A Toddler with an Injured Penis

International Journal of Research in Urology

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Anselm Chi-wai Lee

Children’s Haematology and Cancer Centre, Mount Elizabeth Hospital, Singapore

Volume 2014 (2014), Article ID 429101, International Journal of Research in Urology, 3 pages, DOI: 10.5171/2014.429101

Received date : 21 January 2014; Accepted date : 21 March 2014; Published date : 8 September 2014

Academic editor: Benjamin N Breyer

Cite this Article as: Cite this Article as: Anselm Chi-wai Lee (2014), “A Toddler with an Injured Penis”, International Journal of Research in Urology, Vol. 2014 (2014), Article ID 429101, DOI: 10.5171/2014.429101

Copyright © 2014. Anselm Chi-wai Lee. Distributed under Creative Commons CC-BY 3.0


A 27-month-old boy sustained superficial lacerations to his penis when he was voiding directly into the toilet bowl and the toilet seat fell onto the external genitalia.  Bruising at the distal end of the penis with a linear proximal border was consistent with the mode injury described by the caretaker. The child recovered spontaneously without any signs of urethral injury or obstruction.  Pediatric penile injury associated with toilet training may be preventable with increased parental awareness and substitution of hard wooden and ceramic toilet seats with lighter materials or slow-close technology.  

Keywords: Child, Penile injuries, Toilet seat injury.


Crush penile injury is a developmental hazard to male toddlers during toilet training.  The incidence appears on the rise in recent years (Glass et al, 2013).  Clinicians looking after young children should be aware of this kind of genital trauma and be able to distinguish it from abusive injuries.  The following case report of a non-witnessed genital injury is illustrative.

Case Report

A 27-month-old boy was left alone in the toilet to urinate.  All of a sudden, his father heard a scream from outside.  He rushed in and found the toddler crying beside the toilet bowl with his pants down.  The penis was bruised with blood oozing from the preputial opening.  The toilet seat was down and some urine was spilled on the floor.

The child was taken by his parents to the hospital.  The child’s growth parameters were normal with no significant signs of injury outside the perineum.  The distal part of the penis was swollen and covered with a bruise marked by a linear proximal border.  A superficial laceration was found in the prepuce, and stale blood was noticed around the preputial opening (Fig. 1).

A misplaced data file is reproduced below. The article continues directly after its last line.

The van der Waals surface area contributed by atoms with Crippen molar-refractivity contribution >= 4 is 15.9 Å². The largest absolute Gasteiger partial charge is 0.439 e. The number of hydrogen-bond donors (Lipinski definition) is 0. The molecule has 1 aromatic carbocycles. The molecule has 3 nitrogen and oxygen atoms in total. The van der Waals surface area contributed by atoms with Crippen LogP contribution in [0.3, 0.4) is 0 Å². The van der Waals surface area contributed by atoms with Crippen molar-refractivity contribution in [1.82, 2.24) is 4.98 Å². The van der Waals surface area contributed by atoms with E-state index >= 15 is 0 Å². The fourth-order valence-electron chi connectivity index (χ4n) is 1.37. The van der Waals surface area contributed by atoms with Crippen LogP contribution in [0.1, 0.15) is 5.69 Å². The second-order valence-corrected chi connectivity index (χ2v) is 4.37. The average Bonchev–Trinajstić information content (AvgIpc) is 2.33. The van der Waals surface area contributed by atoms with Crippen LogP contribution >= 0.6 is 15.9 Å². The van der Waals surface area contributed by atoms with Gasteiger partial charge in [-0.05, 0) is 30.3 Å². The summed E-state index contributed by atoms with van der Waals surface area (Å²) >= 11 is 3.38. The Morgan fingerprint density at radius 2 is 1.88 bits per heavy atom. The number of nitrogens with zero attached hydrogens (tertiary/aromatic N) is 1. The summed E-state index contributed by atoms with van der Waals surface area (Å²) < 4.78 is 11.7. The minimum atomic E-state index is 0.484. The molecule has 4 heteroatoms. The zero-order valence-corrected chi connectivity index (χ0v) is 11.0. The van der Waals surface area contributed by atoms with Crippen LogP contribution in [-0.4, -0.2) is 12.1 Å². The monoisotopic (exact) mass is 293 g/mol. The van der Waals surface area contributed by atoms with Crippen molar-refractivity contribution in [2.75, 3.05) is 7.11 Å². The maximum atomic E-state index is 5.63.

Figure 1:  Bruises and superficial laceration limited to the distal half of the penis with stale blood at the preputial opening.  Note the linear proximal border of the bruise.  The scrotum and the perineum were healthy
These signs were consistent with the parents’ notion that the injury might have occurred when the wooden toilet seat fell and impaled onto the external genitalia while the child was passing urine directly into the toilet.

The child was able to continue to pass urine without obstruction or gross hematuria.  The injuries resolved spontaneously without any specific treatment.


Pediatric penile injuries may be accidental (Widni et al, 2011), iatrogenic and are often associated with circumcision (El-Bahnasawy and El-Sherbiny, 2002), or abusive (Hobbs and Osman, 2007) in nature.  Unintentional injuries to the male external genitalia may occur from falls, during playful activities, sports, and motor vehicle or motorbike accidents (Widni et al, 2011).  Male toddlers or preschool children tend to sustain genital injuries at home.  The bathtub appears to be a dangerous spot when young children presenting with severe impalement injuries to the perineum are investigated (Sugar and Feldman, 2007).  The toilet seat may be a hazard for the toddler graduating from toilet training (Glass et al, 2013).

The pattern of injury associated with toilet seat impalement as opposed to other kinds of genital trauma has not been described in the literature.  The present case report may provide a helpful clue for the emergency physician to evaluate pediatric patients presenting with acute penile injuries.  Injury largely limited to the distal part of the penis with a linear proximal border is consistent with an unintentional trauma due to a falling toilet seat.

Children suffering from toilet seat injury generally do not require specific treatment and the condition will recover invariably (Glass et al, 2013; Widni et al, 2011).  Parents are instructed to observe for urinary obstruction, gross hematuria, and skin infection as potential complications, though no urethral complications have so far been reported.

It has been suggested that families with young male toddlers should avoid using toilet seats made from hard solid materials such as wood or ceramic (Philip et al, 2008), and toilet seats should be left in the lift-up position when it is not in use.  Slow-close toilet seat technology will be another safety alternative (Glass et al, 2013).  Epidemiologic data are needed to back up these recommendations although there is very little, if any, harms to implement such changes in most households.


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